Thanks to virtual personal assistant (VPA) technologies like Apple's Siri and Google Now, the world's about to become a chattier place.
In a recent forecast from Gartner, the technology analyst firm predicted that 20 percent of all user interactions with smartphones will take place with VPAs by 2019. Essentially, users will call out to Siri or Google Now instead of tapping an app one out of every five times they to look up research a fact, hail an Uber ride or perform other tasks.
VPAs are also getting ready to enter the workforce, said Gartner research director Jessica Ekholm. "VPAs' usage is bound to accelerate as they add many new features, including integration for business services, further language support and appear across more devices," she said in a statement.
Gartner polled over 3,000 consumers in the U.S., U.K. and China. In the past three months, 42 percent of Americans and 32 percent of respondents in the U.K. reported that they used VPAs on their smartphones; more than a third said (37 percent) in those countries said they use VPAs at least once a day.
Siri has an edge, with 54 percent of both those in the U.S. and the U.K. saying that they used Apple's assistant in the past three months. Google Now trails with a still-healthy 48 percent in the U.S. and 41 percent in the U.K.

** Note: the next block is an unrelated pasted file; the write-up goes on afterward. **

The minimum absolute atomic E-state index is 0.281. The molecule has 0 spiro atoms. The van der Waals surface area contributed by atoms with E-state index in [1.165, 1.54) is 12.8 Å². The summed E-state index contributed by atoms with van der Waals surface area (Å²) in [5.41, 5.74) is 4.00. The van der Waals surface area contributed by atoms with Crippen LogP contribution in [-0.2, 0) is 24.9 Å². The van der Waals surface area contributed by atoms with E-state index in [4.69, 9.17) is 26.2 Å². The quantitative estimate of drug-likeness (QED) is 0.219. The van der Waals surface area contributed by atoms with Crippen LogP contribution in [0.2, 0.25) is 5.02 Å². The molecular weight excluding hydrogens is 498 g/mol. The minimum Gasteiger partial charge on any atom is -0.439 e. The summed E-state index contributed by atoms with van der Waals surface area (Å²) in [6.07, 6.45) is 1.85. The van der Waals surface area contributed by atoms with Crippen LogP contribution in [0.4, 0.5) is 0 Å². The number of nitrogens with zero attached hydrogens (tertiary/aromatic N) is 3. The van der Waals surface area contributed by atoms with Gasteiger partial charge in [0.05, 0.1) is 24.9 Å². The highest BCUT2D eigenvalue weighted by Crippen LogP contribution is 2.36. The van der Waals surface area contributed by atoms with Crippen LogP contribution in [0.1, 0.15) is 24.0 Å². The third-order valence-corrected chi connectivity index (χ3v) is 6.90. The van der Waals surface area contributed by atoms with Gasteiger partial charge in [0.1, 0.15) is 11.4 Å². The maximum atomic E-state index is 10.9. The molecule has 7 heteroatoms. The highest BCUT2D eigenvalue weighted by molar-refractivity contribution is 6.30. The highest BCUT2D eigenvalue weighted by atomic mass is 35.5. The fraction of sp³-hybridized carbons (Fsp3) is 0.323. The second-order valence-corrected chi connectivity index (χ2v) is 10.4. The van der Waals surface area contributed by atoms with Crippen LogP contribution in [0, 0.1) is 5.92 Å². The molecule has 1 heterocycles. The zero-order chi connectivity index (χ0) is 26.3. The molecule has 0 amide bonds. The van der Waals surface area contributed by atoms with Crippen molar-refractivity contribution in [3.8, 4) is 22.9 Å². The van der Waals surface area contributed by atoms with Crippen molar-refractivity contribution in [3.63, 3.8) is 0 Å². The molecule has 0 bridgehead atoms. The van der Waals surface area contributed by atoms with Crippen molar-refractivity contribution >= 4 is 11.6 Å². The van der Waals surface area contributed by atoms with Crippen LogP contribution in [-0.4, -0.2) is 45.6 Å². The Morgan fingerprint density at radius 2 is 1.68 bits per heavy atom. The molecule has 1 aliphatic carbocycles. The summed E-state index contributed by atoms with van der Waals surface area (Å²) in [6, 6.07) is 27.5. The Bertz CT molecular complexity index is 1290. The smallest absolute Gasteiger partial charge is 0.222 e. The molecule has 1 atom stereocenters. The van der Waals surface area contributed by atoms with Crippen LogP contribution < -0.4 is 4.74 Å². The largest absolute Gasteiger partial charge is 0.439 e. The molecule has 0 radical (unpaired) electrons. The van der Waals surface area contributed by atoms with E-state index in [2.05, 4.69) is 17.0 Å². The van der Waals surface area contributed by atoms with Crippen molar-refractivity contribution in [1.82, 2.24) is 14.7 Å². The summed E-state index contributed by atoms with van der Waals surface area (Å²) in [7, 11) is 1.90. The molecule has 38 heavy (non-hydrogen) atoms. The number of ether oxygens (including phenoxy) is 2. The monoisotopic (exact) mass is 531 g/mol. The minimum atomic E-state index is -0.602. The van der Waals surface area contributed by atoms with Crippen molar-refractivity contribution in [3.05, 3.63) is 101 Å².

Not all VPAs are necessarily of the voice-enabled variety, noted the research group. In China, "Tencent's WeChat generates over $1.1 billion in revenue by offering its 440 million users an all-in-one approach, letting them pay their bills, hail cabs and order products with a text," noted Gartner.
In the U.S., Facebook is connecting businesses with consumers using its Messenger app and bots. Early supporters include Bank of America, Kayak, and of course, Uber. Messenger boasts over a billion users, according to the social media giant.
Nonetheless, voice- and gesture-based interfaces become more prevalent in the coming years. Gartner expects 2 billion devices, including IoT devices, to feature zero-touch user interfaces.
"Interactions will move away from touchscreens and will increasingly make use of voice, ambient technology, biometrics, movement and gestures," remarked Annette Zimmermann, research director at Gartner. "In this situation, apps using contextual information will become a crucial factor in user acceptance, as a voice-driven system's usability increases dramatically according to how much it knows about the user's surrounding environment."
Pedro Hernandez is a contributing editor at InfoStor. Follow him on Twitter @ecoINSITE.